THANK YOU, THANK YOU! to all our backers. It is so wonderful to meet our goal on our first Kickstarter. We feel very honored to have you and to know that you believe in what we're doing: giving children an inner sense of the natural world--and bringing fun and dance into the process.
And since there's still time in our campaign, we're going to aim for a STRETCH GOAL of $2500. We set a goal that was the minimum it took to complete our project, but there were other costs we didn't include --migration books for the children to consult, photographic and film documentation of the choreography, and even a special dancing mat we'd like to make with the compass directions and rivers and mountains on it. Help us make our new goal--and we'll be posting more about it in an update soon!
Our Story: Learning doesn't have to be motionless studying behind a desk. Learning can be dance. It can be hearing stories of animal migrations and then becoming the animal to understand its physiology and behavior patterns. At the Lewis & Clark Exploratory Center in Charlottesville, Virginia, we're raising funds to research, choreograph, and lead and present dances that relate to the North American zoology and paleontology that Lewis and Clark were sent to study. Our participants will range from preschool to high school, and we will have supporting materials and activities to give the dances appropriate context.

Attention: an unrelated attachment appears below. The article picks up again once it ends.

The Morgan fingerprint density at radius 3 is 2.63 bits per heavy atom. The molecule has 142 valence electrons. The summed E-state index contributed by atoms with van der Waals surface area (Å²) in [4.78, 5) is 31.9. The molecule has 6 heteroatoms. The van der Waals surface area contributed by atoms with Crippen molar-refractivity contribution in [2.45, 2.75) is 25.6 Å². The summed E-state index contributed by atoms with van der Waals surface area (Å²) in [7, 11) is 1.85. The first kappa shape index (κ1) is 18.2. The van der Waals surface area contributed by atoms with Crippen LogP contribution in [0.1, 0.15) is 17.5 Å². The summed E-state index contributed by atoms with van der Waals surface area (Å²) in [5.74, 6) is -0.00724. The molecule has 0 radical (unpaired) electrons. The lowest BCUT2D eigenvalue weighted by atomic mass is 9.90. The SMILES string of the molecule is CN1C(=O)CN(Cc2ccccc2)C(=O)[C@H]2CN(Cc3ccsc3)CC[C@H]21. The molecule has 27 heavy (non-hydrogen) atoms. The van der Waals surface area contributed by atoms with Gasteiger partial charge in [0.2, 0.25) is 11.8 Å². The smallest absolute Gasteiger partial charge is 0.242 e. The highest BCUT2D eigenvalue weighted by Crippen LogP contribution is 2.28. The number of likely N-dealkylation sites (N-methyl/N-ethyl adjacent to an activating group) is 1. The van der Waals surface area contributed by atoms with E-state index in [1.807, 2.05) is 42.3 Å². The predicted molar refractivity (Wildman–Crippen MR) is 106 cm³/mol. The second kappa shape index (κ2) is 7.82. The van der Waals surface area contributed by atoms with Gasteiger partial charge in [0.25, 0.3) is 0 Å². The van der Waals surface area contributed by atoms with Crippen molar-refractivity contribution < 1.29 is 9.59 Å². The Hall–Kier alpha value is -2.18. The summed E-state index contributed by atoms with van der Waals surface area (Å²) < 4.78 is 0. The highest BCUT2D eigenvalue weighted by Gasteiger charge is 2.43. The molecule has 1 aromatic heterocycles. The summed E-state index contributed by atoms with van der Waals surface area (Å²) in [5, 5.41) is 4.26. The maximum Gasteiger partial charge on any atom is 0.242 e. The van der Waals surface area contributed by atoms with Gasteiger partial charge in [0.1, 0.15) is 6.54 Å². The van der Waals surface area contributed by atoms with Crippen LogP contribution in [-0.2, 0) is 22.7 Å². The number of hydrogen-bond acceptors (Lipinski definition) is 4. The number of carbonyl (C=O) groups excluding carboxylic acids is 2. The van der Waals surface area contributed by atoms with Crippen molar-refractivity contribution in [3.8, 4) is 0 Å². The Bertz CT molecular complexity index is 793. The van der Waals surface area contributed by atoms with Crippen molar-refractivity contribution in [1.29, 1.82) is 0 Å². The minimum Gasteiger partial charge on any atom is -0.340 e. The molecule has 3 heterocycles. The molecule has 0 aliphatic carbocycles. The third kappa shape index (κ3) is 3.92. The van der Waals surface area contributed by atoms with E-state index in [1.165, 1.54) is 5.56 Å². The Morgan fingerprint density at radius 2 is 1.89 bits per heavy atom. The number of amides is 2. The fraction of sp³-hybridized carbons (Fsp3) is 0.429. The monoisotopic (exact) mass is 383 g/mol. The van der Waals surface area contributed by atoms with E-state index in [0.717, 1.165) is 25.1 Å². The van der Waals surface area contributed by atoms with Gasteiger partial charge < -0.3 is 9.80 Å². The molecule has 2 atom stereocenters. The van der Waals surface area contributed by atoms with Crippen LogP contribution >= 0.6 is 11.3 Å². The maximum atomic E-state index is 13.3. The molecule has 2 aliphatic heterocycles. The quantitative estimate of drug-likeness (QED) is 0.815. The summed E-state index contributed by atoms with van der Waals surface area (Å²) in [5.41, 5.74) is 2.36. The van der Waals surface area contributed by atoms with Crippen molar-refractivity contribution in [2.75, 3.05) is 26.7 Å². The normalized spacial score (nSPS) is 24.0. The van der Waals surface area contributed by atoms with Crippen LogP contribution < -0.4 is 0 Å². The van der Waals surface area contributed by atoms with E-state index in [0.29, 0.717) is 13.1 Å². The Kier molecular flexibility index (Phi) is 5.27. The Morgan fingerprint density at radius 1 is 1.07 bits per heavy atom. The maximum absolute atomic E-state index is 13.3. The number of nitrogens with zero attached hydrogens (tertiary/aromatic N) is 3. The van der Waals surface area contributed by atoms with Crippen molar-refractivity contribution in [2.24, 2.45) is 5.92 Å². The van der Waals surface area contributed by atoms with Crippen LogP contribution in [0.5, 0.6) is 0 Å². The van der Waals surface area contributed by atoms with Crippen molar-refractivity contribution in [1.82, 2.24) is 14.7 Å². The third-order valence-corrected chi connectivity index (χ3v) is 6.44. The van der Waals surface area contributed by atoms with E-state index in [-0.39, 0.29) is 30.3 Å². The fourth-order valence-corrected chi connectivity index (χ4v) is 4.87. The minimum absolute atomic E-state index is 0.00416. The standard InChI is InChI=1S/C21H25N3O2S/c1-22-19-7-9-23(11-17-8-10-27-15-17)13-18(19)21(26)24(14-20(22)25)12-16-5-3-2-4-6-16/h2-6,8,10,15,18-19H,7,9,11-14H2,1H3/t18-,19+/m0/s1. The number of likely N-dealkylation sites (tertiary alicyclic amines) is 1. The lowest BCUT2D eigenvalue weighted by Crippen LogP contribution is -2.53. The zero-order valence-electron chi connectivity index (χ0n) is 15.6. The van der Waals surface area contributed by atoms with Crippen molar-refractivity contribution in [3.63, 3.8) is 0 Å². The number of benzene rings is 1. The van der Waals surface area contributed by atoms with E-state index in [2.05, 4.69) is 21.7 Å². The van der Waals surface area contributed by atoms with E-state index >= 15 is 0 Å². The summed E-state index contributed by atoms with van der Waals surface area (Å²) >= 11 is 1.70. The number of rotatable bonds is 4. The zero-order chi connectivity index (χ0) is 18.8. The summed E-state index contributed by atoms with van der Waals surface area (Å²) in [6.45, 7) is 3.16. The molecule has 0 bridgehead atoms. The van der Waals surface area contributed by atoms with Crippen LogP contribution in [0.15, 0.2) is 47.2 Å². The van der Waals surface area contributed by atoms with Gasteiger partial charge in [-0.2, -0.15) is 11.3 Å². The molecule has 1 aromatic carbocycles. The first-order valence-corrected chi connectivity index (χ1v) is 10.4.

First in February at the 2015 Kid*Vention in Charlottesville (an annual celebration of science), we'll be running a Migration Station to teach the dances and stories of the following animals: the buffalo (American bison), the monarch butterfly, the salmon, the shad, the whale, and the pelican. Participants will also paint paper medallions of one of the animals to wear during their dance.
Then, for Earth Day on April 19, also in Downtown Charlottesville, we'll be adding animals from back in time: the mammoth, the ground sloth, the camelops, the glyptodont, the American lion, and the dire wolf. Through dance we'll be teaching about the fossil record, Thomas Jefferson's particular interest in the ground sloth and the mammoth, and about geological epochs such as the Pleistocene. The event will be free and open to the public.
We have an established history of teaching about animals by working with movement and masks. We are expanding our established programs to inspire children in their study of science.
At the 2014 Butterfly Festival at the Lewis & Clark Exploratory Center, dancing the life cycle of the Monarch Butterfly
Here is a video made out of Eadweard Muynbridge photographs that are being hand-cranked (thus, the sound). We have used Muynbridge photographs to study animal movement for our choreography, He was a 19th Century photographer who specialized in animal and human motion studies.
Risks and challenges
The events where we are presenting have been consistently held each year, and we have backup inside spaces in case of rain. Our main challenge is training enough people to teach the dances in case one of our principal educators can't make it to one of the events. Writing a detailed lesson plan is part of our research goals.Learn about accountability on Kickstarter
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